Araneae: Morphology & Physiology

The body of a spider is divided into two regions, cephalothorax and abdomen, attached by a narrow pedicel. The cephalothorax is sclerotized with dorsal and ventral plates, and bears the eyes, mouthparts, legs, pedipalps, and stomach. The abdomen is usually soft and unsclerotized, and contains the primary reproductive organs, respiratory system, heart, intestine, anus, silk glands, and spinnerets.

Spiders are one of several arthropod lineages to have evolved silk independently. But spiders are unusual in their use of silk throughout their lives. Silk is a protein fiber known for both strength and elasticity. Spiders use silk to construct complex snares involved in hunting, to line burrows, protect developing eggs, as an airborne transportation device (ballooning), to transfer sperm from the testes to the pedipalp prior to mating, and other functions. Spiders may make several different types of silk, each with physical properties suited to particular tasks.

Although spider bites are widely feared, few species are dangerous to humans. Medically important spiders include widow spiders (genus Latrodectus), members of the family Sicariidae (including the brown recluse spider), the Brazilian wandering spiders (genus Phoneutria), and the Sydney funnel web (genus Atrax). 

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Grossi, B., Veloso, C., Taucare-Ríos, A. & Canals, M. (2016):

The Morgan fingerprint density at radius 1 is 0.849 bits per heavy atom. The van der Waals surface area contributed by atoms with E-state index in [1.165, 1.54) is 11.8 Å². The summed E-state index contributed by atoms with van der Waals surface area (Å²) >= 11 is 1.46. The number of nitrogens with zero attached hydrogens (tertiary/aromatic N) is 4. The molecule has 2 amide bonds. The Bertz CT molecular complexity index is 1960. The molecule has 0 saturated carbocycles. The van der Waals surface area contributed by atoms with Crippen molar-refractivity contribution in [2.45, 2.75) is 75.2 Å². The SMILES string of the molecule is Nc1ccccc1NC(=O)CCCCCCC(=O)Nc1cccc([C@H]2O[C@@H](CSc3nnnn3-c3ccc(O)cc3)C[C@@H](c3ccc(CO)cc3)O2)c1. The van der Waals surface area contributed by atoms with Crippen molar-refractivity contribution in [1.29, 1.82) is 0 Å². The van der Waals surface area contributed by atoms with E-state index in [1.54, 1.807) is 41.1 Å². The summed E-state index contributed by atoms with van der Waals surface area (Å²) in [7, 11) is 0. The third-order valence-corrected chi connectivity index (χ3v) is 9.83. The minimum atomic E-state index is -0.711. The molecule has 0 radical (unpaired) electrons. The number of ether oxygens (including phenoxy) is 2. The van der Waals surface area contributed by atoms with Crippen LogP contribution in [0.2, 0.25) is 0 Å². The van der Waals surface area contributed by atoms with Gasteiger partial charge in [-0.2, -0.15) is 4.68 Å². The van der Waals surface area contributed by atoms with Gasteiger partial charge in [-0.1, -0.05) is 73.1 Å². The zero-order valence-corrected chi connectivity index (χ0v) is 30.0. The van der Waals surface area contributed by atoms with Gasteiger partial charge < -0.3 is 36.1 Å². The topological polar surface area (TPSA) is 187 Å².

Allometry of locomotor organs and sexual size dimorphism in the mygalomorph spider Grammostola rosea (Walckenaer, 1837) (Araneae, Theraphosidae). Journal of Arachnology . 44 (1): 99-102.


Lipke, E., Hammel, J., Michalik, P. (2015):
First evidence of neurons in the male copulatory organ of a spider (Arachnida, Araneae). Biology Letters. 11: 20150465 Website.


Michalik, P., Ramirez, M. J. (2014):
Evolutionary morphology of the male reproductive system, spermatozoa and seminal fluid of spiders (Araneae, Arachnida) – current knowledge and future directions.. Arthropod Structure & Development. 43: 291-322 Website.


Hemm V., Höfer H. (2012):
Effects of grazing and habitat structure on the epigeic spider fauna in an open xerothermic area in southern Germany. Bulletin of the British Arachnological Society. 15: 260-268


Dunlop, J.A., Penney, D., Daluege, N., Jaeger, P., McNeil, A., Bradley, R., Withers, P.J. (2011):
Tomography recovers data from historical amber: an example from huntsman spiders. Naturwissenschaften. 98 (6): 519-527


Frisch, L., Eggers, I., Jaeger, P. (1999):
Ophthalmia nodosa durch die Haare einer Vogelspinne. 97. Jahrestagung der Deutschen Opthalmologischen Gesellschaft. 1999 DOI: http://www.dog.org/1999/abstract99/603.html
Metzner, H. (1999):
Die Springspinnen (Araneae, Salticidae) Griechenlands. Andrias. 14: 1-279


Dunlop, J. A. (1992):
The pedicel, a function at last? . Newsletter of the British arachnological Society. 65: 5-6